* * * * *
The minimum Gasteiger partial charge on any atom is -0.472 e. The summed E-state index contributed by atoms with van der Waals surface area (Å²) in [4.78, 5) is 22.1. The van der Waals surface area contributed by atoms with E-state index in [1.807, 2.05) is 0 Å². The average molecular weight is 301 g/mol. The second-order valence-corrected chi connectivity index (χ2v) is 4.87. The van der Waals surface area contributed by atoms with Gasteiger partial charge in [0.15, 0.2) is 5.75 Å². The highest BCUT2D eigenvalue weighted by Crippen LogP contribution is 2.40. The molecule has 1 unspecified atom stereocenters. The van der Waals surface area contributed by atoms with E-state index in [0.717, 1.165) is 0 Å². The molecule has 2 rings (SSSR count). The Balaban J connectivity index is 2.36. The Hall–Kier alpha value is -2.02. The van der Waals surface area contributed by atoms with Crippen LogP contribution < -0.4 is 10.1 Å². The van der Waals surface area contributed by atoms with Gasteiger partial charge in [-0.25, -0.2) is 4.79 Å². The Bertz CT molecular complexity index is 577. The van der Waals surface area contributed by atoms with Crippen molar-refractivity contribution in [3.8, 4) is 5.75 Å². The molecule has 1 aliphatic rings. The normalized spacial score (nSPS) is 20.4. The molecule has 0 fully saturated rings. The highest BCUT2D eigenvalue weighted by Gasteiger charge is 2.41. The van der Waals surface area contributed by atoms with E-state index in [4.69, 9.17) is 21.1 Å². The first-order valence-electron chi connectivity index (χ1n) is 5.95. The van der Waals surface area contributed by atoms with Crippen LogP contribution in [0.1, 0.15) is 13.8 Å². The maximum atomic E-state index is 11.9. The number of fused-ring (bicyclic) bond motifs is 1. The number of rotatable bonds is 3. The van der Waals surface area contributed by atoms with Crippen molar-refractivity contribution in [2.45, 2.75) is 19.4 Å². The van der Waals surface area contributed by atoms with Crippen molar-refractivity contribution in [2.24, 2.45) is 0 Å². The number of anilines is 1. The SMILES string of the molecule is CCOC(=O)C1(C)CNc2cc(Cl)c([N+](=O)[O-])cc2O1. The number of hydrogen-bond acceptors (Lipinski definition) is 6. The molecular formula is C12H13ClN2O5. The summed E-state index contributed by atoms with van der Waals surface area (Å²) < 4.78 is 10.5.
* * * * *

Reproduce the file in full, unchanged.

The minimum Gasteiger partial charge on any atom is -0.472 e. The summed E-state index contributed by atoms with van der Waals surface area (Å²) in [4.78, 5) is 22.1. The van der Waals surface area contributed by atoms with E-state index in [1.807, 2.05) is 0 Å². The average molecular weight is 301 g/mol. The second-order valence-corrected chi connectivity index (χ2v) is 4.87. The van der Waals surface area contributed by atoms with Gasteiger partial charge in [0.15, 0.2) is 5.75 Å². The highest BCUT2D eigenvalue weighted by Crippen LogP contribution is 2.40. The molecule has 1 unspecified atom stereocenters. The van der Waals surface area contributed by atoms with E-state index in [0.717, 1.165) is 0 Å². The molecule has 2 rings (SSSR count). The Balaban J connectivity index is 2.36. The Hall–Kier alpha value is -2.02. The van der Waals surface area contributed by atoms with Crippen LogP contribution < -0.4 is 10.1 Å². The van der Waals surface area contributed by atoms with Gasteiger partial charge in [-0.25, -0.2) is 4.79 Å². The Bertz CT molecular complexity index is 577. The van der Waals surface area contributed by atoms with Crippen molar-refractivity contribution in [3.8, 4) is 5.75 Å². The molecule has 1 aliphatic rings. The normalized spacial score (nSPS) is 20.4. The molecule has 0 fully saturated rings. The highest BCUT2D eigenvalue weighted by Gasteiger charge is 2.41. The van der Waals surface area contributed by atoms with E-state index in [4.69, 9.17) is 21.1 Å². The first-order valence-electron chi connectivity index (χ1n) is 5.95. The van der Waals surface area contributed by atoms with Crippen LogP contribution in [0.1, 0.15) is 13.8 Å². The maximum atomic E-state index is 11.9. The number of fused-ring (bicyclic) bond motifs is 1. The number of rotatable bonds is 3. The van der Waals surface area contributed by atoms with Crippen molar-refractivity contribution in [2.45, 2.75) is 19.4 Å². The van der Waals surface area contributed by atoms with Crippen molar-refractivity contribution in [2.24, 2.45) is 0 Å². The number of anilines is 1. The SMILES string of the molecule is CCOC(=O)C1(C)CNc2cc(Cl)c([N+](=O)[O-])cc2O1. The number of hydrogen-bond acceptors (Lipinski definition) is 6. The molecular formula is C12H13ClN2O5. The summed E-state index contributed by atoms with van der Waals surface area (Å²) < 4.78 is 10.5.